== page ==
Southern Hemisphere:


And everywhere else…..

Remember, there are 300 strains and counting of Borrelia worldwide and 100 strains and counting in the U.S.  Current CDC two-tiered testing tests for ONE strain!  Do the math….

For more:





Heart Problems & Tick Borne Disease

Recently some articles have come out on Heart issues with Tick Borne Disease (TBD).  Most talk about Lyme; however, as you will see – there are many other players.  The Hansa Center in their blog states that a common symptom of chronic Lyme is Postural Orthostatic Tachycardia Syndrome or POTS.  POTS can cause headaches, lightheadedness, heart palpitations, fatigue, shaking, fainting, cold or pain in extremities, chest pain, shortness of breath, and even nausea.  Evidently, POTS can be caused by Lyme Endocarditis.

For an excellent read on Lyme Carditis, please see:  In a nutshell, it’s inflammation caused by an infection such as Lyme, viruses, and other pathogens.  This inflammation messes up electrical signal conduction and can cause AV block, a serious oxygen depriving condition, hence all the symptoms listed above.  Lyme Carditis is the more general term but it can be in any part of the heart: myocardium, pericardium, endocardium, cardiac muscle, valves, and aorta.  The good news is it can usually be reversed with appropriate treatment.  Sometimes a pacemaker is also needed.  The article states about 4-10% of people with TBD develop this.

CDC Expert Commentary by Joseph D Forrester, MD, MSc

Forrester states Lyme Carditis is “rare,” but even 4-10% of patients is a chunk of people.  PEOPLE HAVE DIED FROM THIS and even the CDC reported 3 cases of sudden cardiac death between Nov 2012 & July 2013 among patients with unrecognized Lyme carditis.  If one person died from Zika there would be a media blitz.  Recently a heart specialist in Ontario is warning doctors to be on the look out for Lyme carditis.  Dr. Baranchuk points out that numerous people with heart symptoms were admitted to the ER two to three times before anyone considered Lyme carditis.  He also states many don’t get the bullseye rash or notice vague symptoms of fever and muscle aches.  CTV News Video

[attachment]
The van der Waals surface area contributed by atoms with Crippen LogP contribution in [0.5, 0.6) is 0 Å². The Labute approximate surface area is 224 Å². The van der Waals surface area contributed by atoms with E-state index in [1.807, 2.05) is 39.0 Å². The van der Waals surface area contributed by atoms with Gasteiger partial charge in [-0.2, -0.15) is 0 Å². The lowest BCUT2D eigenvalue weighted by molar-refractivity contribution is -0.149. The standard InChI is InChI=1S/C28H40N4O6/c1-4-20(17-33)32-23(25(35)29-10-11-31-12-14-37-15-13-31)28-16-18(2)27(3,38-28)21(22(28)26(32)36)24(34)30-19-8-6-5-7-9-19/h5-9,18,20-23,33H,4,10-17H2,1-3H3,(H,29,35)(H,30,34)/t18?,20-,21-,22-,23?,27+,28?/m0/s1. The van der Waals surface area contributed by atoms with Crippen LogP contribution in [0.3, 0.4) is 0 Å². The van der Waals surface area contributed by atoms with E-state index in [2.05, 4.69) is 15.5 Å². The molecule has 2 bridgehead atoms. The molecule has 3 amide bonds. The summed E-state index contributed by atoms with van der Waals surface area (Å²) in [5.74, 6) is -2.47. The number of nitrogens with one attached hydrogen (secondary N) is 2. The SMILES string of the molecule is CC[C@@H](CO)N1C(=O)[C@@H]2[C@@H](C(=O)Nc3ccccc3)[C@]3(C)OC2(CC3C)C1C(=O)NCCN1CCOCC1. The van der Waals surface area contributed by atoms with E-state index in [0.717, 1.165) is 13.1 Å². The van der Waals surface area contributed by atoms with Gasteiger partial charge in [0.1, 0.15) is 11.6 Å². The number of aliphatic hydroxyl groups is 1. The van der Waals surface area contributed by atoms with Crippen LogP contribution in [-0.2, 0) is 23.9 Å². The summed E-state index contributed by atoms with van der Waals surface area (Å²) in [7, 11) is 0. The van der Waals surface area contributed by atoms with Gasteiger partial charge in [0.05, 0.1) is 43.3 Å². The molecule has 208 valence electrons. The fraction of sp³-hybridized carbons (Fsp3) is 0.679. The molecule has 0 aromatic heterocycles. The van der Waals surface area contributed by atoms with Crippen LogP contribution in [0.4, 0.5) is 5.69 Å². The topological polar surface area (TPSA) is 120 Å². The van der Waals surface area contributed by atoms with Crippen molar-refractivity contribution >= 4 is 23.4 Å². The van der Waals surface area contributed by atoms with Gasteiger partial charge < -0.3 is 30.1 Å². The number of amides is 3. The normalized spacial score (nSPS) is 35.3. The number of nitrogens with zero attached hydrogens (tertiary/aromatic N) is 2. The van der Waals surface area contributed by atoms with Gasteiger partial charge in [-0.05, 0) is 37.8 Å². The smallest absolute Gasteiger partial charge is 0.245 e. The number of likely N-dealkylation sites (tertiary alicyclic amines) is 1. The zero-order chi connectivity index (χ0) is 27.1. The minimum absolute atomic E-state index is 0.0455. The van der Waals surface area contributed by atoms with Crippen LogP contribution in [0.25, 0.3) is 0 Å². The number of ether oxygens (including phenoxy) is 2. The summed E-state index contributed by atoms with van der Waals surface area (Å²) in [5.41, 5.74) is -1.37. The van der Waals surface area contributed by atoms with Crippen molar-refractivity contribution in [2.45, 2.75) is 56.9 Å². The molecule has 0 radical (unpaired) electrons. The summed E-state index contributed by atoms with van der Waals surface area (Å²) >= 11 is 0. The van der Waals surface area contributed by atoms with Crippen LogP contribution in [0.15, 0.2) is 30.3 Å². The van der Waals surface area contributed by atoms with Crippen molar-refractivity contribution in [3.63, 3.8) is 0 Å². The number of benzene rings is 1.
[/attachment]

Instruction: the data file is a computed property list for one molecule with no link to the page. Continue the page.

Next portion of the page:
Baranchuk wrote a paper advising doctors to treat young patients with strange heart problems with antibiotics while waiting for results of Lyme blood tests.

He states: “These patients may not require pacemakers to be implanted. They can be treated with IV antibiotics for 10 to 12 days and the electricity of the heart will recover completely forever,” he said.

Interestingly the title of the article by CTV News states, “Rare but serious complication of LD….” and yet they even quote Baranchuk saying,

“We have the suspicion that there are way more cases than are reported, because doctors are failing to report it,” he said.

That’s kind of a big deal.


Then there’s the story of Dr. Neil Spector, an oncologist who rubbed shoulders with experts and the best that medical care can offer and yet, due to doctors with heads in the sand suffered for years with bizarre and frustrating heart symptoms until he nearly crossed over to the other side. (He was told it couldn’t be Lyme as he lived in Florida.  The doctors were happy to diagnose him over the phone but ALL stated unequivocally he did NOT have Lyme!) After a heart transplant, Spector is speaking out about Lyme Disease and has even written the book, Gone in a heartbeat – A Physician’s Search for True Healing.  For a great review of the book:

Lyme and carditis:  Course for doctors to become educated.

But Lyme (Bb) isn’t the only culprit.

Similar to inflammation caused by Borrelia burgdorferi (Bb), inflammation can be caused by many bacteria and viruses:

Most common viruses causing carditis:

  • Parvovirus B19
  • Human Herpes Virus 6
  • Enterovirus (Coxsackie Virus)
  • (Research needed.  Tons of viruses involved with TBD)

Most common bacteria causing carditis:

  • Corynebacterium diptheriae
  • Staphylococcus aureus
  • (Research needed.  Tons of bacteria involved with TBD)

Most common parasites causing carditis:

  • Borrelia burgdorferi
  • Ehrlichia species
  • Babesia species
  • Trypanosoma cruzi (Chagas Disease)
  • Bartonella (My addition due to the following…..)
  • (Research needed.  Tons of parasites involved with TBD)

I added Bartonella to the list due to the following (add it up, it isn’t rare):  Five cases of infective endocarditis associated with Bartonella henselae.  Two cases of Bartonella Carditis. One case. Four cases. 22 cases – 13 that had undetermined Bartonella species.  A total of 6 cases reported in Spain.  Conclusion states it is likely to be underestimated and to suspect it with negative blood cultures, history of chronic alcoholism, the homeless, and those in contact with cats or bitten by fleas or lice, as well as patients with endocarditis and positive serology against Chlamydia spp.  This abstract, written in 2006 wouldn’t have considered that ticks carry a Chlamydia-like organisms (CLO):  These results suggest that CLO DNA is present in human skin; ticks carry CLOs and could potentially transmit CLOs to humans.  Two other studies have come to the same conclusion: that there exists a high prevalence and diversity of Chlamydiales DNA in ticks and the very real possibility of human infection. and
All of this continues to demonstrate why Lyme Disease isn’t typically just Lyme Disease but MSIDS, multi systemic infectious disease syndrome, a literal menagerie of pathogens invading the human host making our cases extremely complex and difficult.